Other SNAP® Programs
SNAP® Youth Programs
- SNAP® Youth Leadership Services provide additional support for SNAP graduates to help them deal with the emerging issues of adolescence. SNAP Youth Leadership Services include a number of treatment components, including: leadership clubs, employment counselling, a summer Leaders-in-Training Program, school advocacy and tutoring, individual and family counselling, parent workshops and victim restitution.
- SNAP® Youth Outreach is an intervention/prevention program in Toronto’s Jane-Finch neighbourhood. Based on the SNAP model, the program aims to help high-risk youth develop prosocial skills, self-control and problem-solving skills, and to focus on building positive family and school relationships. Youth are referred to this program by parents, teachers, social workers, police and others.
SNAP® Youth Justice
SNAP Youth Justice aims to reduce the risk of further contact with the law and/or gang membership among males between the ages of 12 and 19 who are involved in the youth justice system, either in custody, on probation and/or in the community.
The SNAP strategy has been widely used in a variety of school settings over the past 30 years.
Schools are a key community stakeholder in early intervention, and we are working closely with them as part of our current SNAP Expansion Strategy. We are offering one-day SNAP Strategy Training in communities across Canada where a SNAP Affiliate Site has been established and is delivering SNAP Boys and SNAP Girls programs.
The one-day training aims to provide school personnel with an increased understanding of children with disruptive behaviour problems, strategies that can be used in the moment to help them deal with behavioural issues and an overview of how to recognise and respond to behavioural concerns and other risk factors including helping families access mental health or other services within their community.
In some communities where resources allow it, a more comprehensive SNAP Schools (SNAP-S) program based on the SNAP model can be offered. This is typically the case when a community does not have a children’s mental health service agency available to deliver the SNAP Boys and SNAP Girls programs.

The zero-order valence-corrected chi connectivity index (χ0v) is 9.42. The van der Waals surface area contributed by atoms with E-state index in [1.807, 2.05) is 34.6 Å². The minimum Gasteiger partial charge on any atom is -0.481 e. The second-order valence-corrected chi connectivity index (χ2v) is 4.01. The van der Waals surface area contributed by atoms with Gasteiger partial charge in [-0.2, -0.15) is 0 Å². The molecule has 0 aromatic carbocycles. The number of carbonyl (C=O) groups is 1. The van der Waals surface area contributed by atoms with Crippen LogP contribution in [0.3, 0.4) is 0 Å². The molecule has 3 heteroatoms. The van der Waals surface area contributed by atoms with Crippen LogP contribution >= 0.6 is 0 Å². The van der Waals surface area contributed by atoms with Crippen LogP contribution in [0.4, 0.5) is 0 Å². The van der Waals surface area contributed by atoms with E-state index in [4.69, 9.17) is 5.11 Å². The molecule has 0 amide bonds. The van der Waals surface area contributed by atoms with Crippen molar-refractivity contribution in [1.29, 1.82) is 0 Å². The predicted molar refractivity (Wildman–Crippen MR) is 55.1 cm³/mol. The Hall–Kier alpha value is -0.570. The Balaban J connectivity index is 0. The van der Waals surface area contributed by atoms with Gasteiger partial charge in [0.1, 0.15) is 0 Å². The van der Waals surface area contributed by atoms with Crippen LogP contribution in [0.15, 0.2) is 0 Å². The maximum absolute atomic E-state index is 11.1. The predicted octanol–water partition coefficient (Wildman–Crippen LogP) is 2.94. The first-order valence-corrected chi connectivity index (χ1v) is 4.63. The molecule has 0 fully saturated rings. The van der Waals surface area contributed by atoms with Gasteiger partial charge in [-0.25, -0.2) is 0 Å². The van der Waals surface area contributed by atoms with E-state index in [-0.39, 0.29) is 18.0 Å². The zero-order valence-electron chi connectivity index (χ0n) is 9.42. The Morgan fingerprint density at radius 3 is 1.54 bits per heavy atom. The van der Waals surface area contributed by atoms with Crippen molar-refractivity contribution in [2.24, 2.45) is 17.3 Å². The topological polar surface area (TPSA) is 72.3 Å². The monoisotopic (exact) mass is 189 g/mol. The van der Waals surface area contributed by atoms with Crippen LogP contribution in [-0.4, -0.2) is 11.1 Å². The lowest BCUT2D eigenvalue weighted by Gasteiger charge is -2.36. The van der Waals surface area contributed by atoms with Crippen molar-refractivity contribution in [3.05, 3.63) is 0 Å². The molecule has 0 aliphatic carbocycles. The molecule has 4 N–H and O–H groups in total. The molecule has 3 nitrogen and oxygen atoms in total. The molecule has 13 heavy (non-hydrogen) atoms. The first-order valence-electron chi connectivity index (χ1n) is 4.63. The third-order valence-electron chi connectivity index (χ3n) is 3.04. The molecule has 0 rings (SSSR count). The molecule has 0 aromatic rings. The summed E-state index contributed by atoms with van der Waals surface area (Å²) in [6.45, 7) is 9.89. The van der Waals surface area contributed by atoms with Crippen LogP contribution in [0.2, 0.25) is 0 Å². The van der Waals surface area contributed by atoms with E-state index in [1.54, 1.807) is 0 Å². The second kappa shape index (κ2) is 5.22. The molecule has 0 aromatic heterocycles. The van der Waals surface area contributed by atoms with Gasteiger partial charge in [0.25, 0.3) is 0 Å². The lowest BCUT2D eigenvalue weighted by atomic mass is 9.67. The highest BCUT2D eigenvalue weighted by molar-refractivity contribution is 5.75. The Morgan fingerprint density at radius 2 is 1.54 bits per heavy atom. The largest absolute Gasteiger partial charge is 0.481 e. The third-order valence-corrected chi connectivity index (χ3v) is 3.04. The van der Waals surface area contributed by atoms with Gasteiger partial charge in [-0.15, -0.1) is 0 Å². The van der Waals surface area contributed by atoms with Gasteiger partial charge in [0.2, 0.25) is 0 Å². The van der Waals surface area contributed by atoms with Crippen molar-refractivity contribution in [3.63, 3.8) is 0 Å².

Delivered to students ages 6-11, this program focuses on helping participants develop SNAP skills to promote a positive change in behaviour. The 13-week in-class program covers topics such as managing anger, handling group/peer pressure and dealing with bullying. The program also offers individual interventions for identified students, while the rest of the class benefits from the universal skills learned in the SNAP classroom sessions. In addition, SNAP Parenting sessions offered in groups or individual sessions are available to parents of the identified children.
For more information on SNAP in Schools please contact Nicola Slater, SNAP Implementation Manager.
Camp Wimodausis is a specialized SNAP day camp for children ages 6 to 11 whose social and behaviour problems would otherwise prevent them from attending a summer day camp. Two summer sessions in July and August are offered on a first-come, first-served basis. Children may attend one four-week session, with a maximum of 24 children enrolled in each session.
The program is highly-structured to maximize opportunities for success. In small groups of six, with two qualified counsellors, children learn to use SNAP to manage their behaviour, exercise self-control and resolve problems. Children participate in fun and educational activities including arts and crafts, sports, music, swimming, special interest clubs, weekly field trips, nature hikes and theme days.
Camp Wimodausis also offers a Leaders-in-Training (LIT) program for youth who are participating in the SNAP Youth Leadership programs or are past campers.
The camp is held at CDI’s St. Clair Gardens location. It is offered free of charge, although there is a $25 application fee.
SNAP® for Aboriginal Communities
The SNAP for Aboriginal Communities model was developed as a result of the sharing of knowledge, experience, wisdom, challenges and successes from our Indigenous partners and community advisors. SNAP is currently being replicated in the Waswanipi and Mistissini communities, Quebec; the Shawanaga and Wasauksing First Nations, Ontario; Prince Albert Métis Women’s Association, Saskatchewan; Bigstone Cree Nation, Oski Pasikoniwew Kamik and Alexander First Nations, Kipohtakaw Education Centre, Alberta; and Youth Achievement Centre, Yukon.
To assist Indigenous community members with implementing the program, the SNAP Facilitator’s Guide for Aboriginal Communities was developed in partnership with the Anishinabek Police Service, Shawanaga First Nations Education Department and Native Child and Family Services in Toronto. The guide ensures the program is culturally safe and relevant, aligned with the values and beliefs of local communities and introduced and presented in ways that are welcoming.
“He wasn’t a choice-maker. He’d just follow. Now he’s making better choices for himself. He knows he has a choice to hang out with the bad kids or be a good kid and ignore it all.”
Parent of SNAP boy